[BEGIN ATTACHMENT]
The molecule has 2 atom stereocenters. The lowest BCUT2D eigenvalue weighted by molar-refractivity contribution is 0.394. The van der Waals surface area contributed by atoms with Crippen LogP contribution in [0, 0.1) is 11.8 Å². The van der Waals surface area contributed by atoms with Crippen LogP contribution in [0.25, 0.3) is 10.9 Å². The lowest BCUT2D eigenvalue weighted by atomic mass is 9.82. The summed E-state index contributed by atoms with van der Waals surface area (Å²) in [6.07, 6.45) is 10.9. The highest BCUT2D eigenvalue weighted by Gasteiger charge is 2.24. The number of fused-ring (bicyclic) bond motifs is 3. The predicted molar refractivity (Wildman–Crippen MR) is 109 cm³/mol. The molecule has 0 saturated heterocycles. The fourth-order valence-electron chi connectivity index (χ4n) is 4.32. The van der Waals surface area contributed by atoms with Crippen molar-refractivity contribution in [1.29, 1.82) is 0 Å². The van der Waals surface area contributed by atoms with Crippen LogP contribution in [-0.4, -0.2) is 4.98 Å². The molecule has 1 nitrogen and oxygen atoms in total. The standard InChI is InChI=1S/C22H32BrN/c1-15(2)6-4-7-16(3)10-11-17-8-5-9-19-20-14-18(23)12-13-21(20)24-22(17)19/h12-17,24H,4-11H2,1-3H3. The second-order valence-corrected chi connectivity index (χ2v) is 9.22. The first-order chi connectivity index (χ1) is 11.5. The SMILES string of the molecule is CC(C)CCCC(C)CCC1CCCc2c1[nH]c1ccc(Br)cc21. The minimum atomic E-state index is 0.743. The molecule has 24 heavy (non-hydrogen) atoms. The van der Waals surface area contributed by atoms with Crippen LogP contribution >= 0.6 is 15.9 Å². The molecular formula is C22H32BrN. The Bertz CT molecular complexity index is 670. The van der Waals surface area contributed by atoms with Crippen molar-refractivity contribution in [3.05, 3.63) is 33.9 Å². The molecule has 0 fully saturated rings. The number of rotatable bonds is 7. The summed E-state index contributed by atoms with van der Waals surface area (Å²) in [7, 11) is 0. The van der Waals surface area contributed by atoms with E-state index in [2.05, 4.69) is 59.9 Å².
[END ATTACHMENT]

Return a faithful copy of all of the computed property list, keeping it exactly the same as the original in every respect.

The molecule has 2 atom stereocenters. The lowest BCUT2D eigenvalue weighted by molar-refractivity contribution is 0.394. The van der Waals surface area contributed by atoms with Crippen LogP contribution in [0, 0.1) is 11.8 Å². The van der Waals surface area contributed by atoms with Crippen LogP contribution in [0.25, 0.3) is 10.9 Å². The lowest BCUT2D eigenvalue weighted by atomic mass is 9.82. The summed E-state index contributed by atoms with van der Waals surface area (Å²) in [6.07, 6.45) is 10.9. The highest BCUT2D eigenvalue weighted by Gasteiger charge is 2.24. The number of fused-ring (bicyclic) bond motifs is 3. The predicted molar refractivity (Wildman–Crippen MR) is 109 cm³/mol. The molecule has 0 saturated heterocycles. The fourth-order valence-electron chi connectivity index (χ4n) is 4.32. The van der Waals surface area contributed by atoms with Crippen molar-refractivity contribution in [1.29, 1.82) is 0 Å². The van der Waals surface area contributed by atoms with Crippen LogP contribution in [-0.4, -0.2) is 4.98 Å². The molecule has 1 nitrogen and oxygen atoms in total. The standard InChI is InChI=1S/C22H32BrN/c1-15(2)6-4-7-16(3)10-11-17-8-5-9-19-20-14-18(23)12-13-21(20)24-22(17)19/h12-17,24H,4-11H2,1-3H3. The second-order valence-corrected chi connectivity index (χ2v) is 9.22. The first-order chi connectivity index (χ1) is 11.5. The SMILES string of the molecule is CC(C)CCCC(C)CCC1CCCc2c1[nH]c1ccc(Br)cc21. The minimum atomic E-state index is 0.743. The molecule has 24 heavy (non-hydrogen) atoms. The van der Waals surface area contributed by atoms with Crippen LogP contribution >= 0.6 is 15.9 Å². The molecular formula is C22H32BrN. The Bertz CT molecular complexity index is 670. The van der Waals surface area contributed by atoms with Crippen molar-refractivity contribution in [3.05, 3.63) is 33.9 Å². The molecule has 0 fully saturated rings. The number of rotatable bonds is 7. The summed E-state index contributed by atoms with van der Waals surface area (Å²) in [7, 11) is 0. The van der Waals surface area contributed by atoms with E-state index in [2.05, 4.69) is 59.9 Å².